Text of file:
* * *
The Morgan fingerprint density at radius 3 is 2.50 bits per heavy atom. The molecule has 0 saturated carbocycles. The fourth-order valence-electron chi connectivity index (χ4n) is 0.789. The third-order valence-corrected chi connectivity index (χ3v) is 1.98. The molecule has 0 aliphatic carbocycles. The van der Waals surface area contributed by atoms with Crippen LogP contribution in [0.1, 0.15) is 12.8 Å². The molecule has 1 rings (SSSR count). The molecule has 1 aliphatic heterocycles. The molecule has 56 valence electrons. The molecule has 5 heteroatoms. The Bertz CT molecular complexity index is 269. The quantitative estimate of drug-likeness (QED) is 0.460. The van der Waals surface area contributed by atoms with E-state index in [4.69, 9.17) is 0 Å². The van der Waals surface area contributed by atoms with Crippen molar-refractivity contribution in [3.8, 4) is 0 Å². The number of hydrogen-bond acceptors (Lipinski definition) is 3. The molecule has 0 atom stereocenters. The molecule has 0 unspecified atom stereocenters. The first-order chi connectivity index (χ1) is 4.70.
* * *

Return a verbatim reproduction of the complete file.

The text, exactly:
The Morgan fingerprint density at radius 3 is 2.50 bits per heavy atom. The molecule has 0 saturated carbocycles. The fourth-order valence-electron chi connectivity index (χ4n) is 0.789. The third-order valence-corrected chi connectivity index (χ3v) is 1.98. The molecule has 0 aliphatic carbocycles. The van der Waals surface area contributed by atoms with Crippen LogP contribution in [0.1, 0.15) is 12.8 Å². The molecule has 1 rings (SSSR count). The molecule has 1 aliphatic heterocycles. The molecule has 56 valence electrons. The molecule has 5 heteroatoms. The Bertz CT molecular complexity index is 269. The quantitative estimate of drug-likeness (QED) is 0.460. The van der Waals surface area contributed by atoms with E-state index in [4.69, 9.17) is 0 Å². The van der Waals surface area contributed by atoms with Crippen molar-refractivity contribution in [3.8, 4) is 0 Å². The number of hydrogen-bond acceptors (Lipinski definition) is 3. The molecule has 0 atom stereocenters. The molecule has 0 unspecified atom stereocenters. The first-order chi connectivity index (χ1) is 4.70.